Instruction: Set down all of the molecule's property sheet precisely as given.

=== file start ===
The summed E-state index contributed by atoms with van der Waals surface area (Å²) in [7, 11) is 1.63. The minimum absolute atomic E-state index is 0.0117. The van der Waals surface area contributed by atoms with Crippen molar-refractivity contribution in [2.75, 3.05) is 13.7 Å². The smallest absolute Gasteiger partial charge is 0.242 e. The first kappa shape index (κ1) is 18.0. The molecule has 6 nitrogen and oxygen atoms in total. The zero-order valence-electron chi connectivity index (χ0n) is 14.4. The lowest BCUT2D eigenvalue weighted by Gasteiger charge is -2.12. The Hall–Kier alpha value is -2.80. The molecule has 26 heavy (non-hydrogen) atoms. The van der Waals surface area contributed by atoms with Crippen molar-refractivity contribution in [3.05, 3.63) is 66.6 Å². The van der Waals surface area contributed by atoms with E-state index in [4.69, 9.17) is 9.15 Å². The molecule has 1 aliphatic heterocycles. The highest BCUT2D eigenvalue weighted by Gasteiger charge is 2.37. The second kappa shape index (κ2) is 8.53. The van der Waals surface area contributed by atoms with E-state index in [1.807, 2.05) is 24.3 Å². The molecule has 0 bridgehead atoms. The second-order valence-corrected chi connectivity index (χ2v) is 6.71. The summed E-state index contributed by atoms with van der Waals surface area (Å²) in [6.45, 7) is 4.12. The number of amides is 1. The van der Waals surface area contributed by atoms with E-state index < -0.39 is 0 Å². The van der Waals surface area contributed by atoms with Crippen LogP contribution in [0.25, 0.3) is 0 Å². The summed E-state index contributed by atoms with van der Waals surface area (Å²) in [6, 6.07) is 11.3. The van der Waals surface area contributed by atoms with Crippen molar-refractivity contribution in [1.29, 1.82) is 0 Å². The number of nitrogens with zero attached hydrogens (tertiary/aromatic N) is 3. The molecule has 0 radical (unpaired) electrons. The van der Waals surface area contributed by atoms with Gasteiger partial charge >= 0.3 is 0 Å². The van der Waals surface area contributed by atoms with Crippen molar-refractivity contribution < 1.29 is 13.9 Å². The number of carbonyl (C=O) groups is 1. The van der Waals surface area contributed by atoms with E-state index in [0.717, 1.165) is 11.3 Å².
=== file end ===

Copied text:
The summed E-state index contributed by atoms with van der Waals surface area (Å²) in [7, 11) is 1.63. The minimum absolute atomic E-state index is 0.0117. The van der Waals surface area contributed by atoms with Crippen molar-refractivity contribution in [2.75, 3.05) is 13.7 Å². The smallest absolute Gasteiger partial charge is 0.242 e. The first kappa shape index (κ1) is 18.0. The molecule has 6 nitrogen and oxygen atoms in total. The zero-order valence-electron chi connectivity index (χ0n) is 14.4. The lowest BCUT2D eigenvalue weighted by Gasteiger charge is -2.12. The Hall–Kier alpha value is -2.80. The molecule has 26 heavy (non-hydrogen) atoms. The van der Waals surface area contributed by atoms with Crippen molar-refractivity contribution in [3.05, 3.63) is 66.6 Å². The van der Waals surface area contributed by atoms with E-state index in [4.69, 9.17) is 9.15 Å². The molecule has 1 aliphatic heterocycles. The highest BCUT2D eigenvalue weighted by Gasteiger charge is 2.37. The second kappa shape index (κ2) is 8.53. The van der Waals surface area contributed by atoms with E-state index in [1.807, 2.05) is 24.3 Å². The molecule has 0 bridgehead atoms. The second-order valence-corrected chi connectivity index (χ2v) is 6.71. The summed E-state index contributed by atoms with van der Waals surface area (Å²) in [6.45, 7) is 4.12. The number of amides is 1. The van der Waals surface area contributed by atoms with E-state index < -0.39 is 0 Å². The van der Waals surface area contributed by atoms with Crippen LogP contribution in [0.25, 0.3) is 0 Å². The summed E-state index contributed by atoms with van der Waals surface area (Å²) in [6, 6.07) is 11.3. The van der Waals surface area contributed by atoms with Crippen molar-refractivity contribution in [1.29, 1.82) is 0 Å². The number of nitrogens with zero attached hydrogens (tertiary/aromatic N) is 3. The molecule has 0 radical (unpaired) electrons. The van der Waals surface area contributed by atoms with Gasteiger partial charge >= 0.3 is 0 Å². The van der Waals surface area contributed by atoms with Crippen molar-refractivity contribution < 1.29 is 13.9 Å². The number of carbonyl (C=O) groups is 1. The van der Waals surface area contributed by atoms with E-state index in [0.717, 1.165) is 11.3 Å².